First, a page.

The reason why you should play football, or play any sport, is because of what you learn from the sport. Less than one percent of these kids are going to go on and play college, much less professional football. So why are you letting your kid play? Why do you want them to play? Well, the reasons should be: it's fun, they play with the kids that they go to school with, and they're going to enjoy the experience. But it's the life lessons you learn, because there's something about the physicality of a sport. And I'm not necessarily talking about the major collisions, but it's a man on man thing, if you will, and somebody wins and somebody loses. And when you lose you have to learn why you lost. You have to learn to brush yourself off, to get back in the game. It's a huge thing for boys to do, because these days parents are not going to let their kids fail at anything. And they're going to fail at football. You're going to fail at any sport, but especially football. Every single game there's 11 positions and somebody wins and somebody loses on every one of those possessions. I think it's a great teaching tool. You help facilitate maturity. You teach about life through sports.
I saw 95% of the collisions. I was the hitter, so I controlled who I hit and how I got hit. I was the linebacker. I was the aggressor. That's not appropriate for the rest of the positions, but I think that the goal here is reduction. I don't think it's safe play. I think it's safer play. Because we're all adults and we all have sense here. It's not a perfect solution. I don't think you're going to be able to legislate complete safety, but you can make it safer.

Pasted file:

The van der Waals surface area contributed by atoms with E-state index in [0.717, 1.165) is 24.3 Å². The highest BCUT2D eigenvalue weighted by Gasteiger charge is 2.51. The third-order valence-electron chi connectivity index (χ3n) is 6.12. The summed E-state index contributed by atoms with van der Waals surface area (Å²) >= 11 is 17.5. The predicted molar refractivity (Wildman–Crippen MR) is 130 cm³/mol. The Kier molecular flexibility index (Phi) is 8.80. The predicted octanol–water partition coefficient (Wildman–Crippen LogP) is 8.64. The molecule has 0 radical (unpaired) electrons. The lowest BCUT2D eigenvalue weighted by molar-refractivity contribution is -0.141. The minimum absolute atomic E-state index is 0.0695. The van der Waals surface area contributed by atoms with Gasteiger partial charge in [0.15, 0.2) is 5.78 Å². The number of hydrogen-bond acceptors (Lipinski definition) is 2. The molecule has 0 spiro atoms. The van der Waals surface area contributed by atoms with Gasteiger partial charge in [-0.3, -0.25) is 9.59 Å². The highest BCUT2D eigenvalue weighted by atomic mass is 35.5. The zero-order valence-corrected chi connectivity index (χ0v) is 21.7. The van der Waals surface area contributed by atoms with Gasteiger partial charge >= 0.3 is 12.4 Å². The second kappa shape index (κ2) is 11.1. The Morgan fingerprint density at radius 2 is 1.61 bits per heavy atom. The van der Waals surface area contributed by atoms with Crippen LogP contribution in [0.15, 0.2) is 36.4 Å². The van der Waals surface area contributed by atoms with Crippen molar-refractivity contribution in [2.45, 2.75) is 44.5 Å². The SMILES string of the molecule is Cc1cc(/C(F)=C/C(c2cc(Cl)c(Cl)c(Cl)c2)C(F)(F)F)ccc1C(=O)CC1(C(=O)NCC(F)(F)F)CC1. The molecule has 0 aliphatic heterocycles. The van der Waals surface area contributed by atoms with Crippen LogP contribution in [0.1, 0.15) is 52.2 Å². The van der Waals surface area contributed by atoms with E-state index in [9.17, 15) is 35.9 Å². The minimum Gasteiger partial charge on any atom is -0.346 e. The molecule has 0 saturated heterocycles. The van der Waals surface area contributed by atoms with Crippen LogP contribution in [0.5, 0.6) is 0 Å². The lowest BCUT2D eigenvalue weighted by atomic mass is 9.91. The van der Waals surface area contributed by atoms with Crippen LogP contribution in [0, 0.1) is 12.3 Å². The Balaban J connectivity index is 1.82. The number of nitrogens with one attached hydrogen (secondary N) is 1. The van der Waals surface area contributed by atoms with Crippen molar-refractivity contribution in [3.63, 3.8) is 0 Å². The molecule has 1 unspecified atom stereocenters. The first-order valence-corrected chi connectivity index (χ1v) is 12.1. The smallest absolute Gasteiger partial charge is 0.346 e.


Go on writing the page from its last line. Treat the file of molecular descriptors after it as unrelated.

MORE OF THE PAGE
I played with a guy that committed suicide, the guy up in Richmond [Ray Easterling]. I had talked to him about five or six years prior to that, and he was not very coherent on the telephone. But it didn't really hit home, because it just wasn't in my realm. You know, I was feeling pretty good and it hadn't affected the guys in my immediate sphere until the information started to come out a couple years ago. And then as I dig down and find more and more about it, as I'm teaching this stuff I'm going, "Oh, man, I was taught the wrong way." There are a lot of good things, the way we were taught, but it's almost like you take the way we were taught at the time, and you go 180 degrees and that's how you need to play the game now. And it doesn't mean it's going to destroy the game. It's just going to make the game, I think, a smarter game.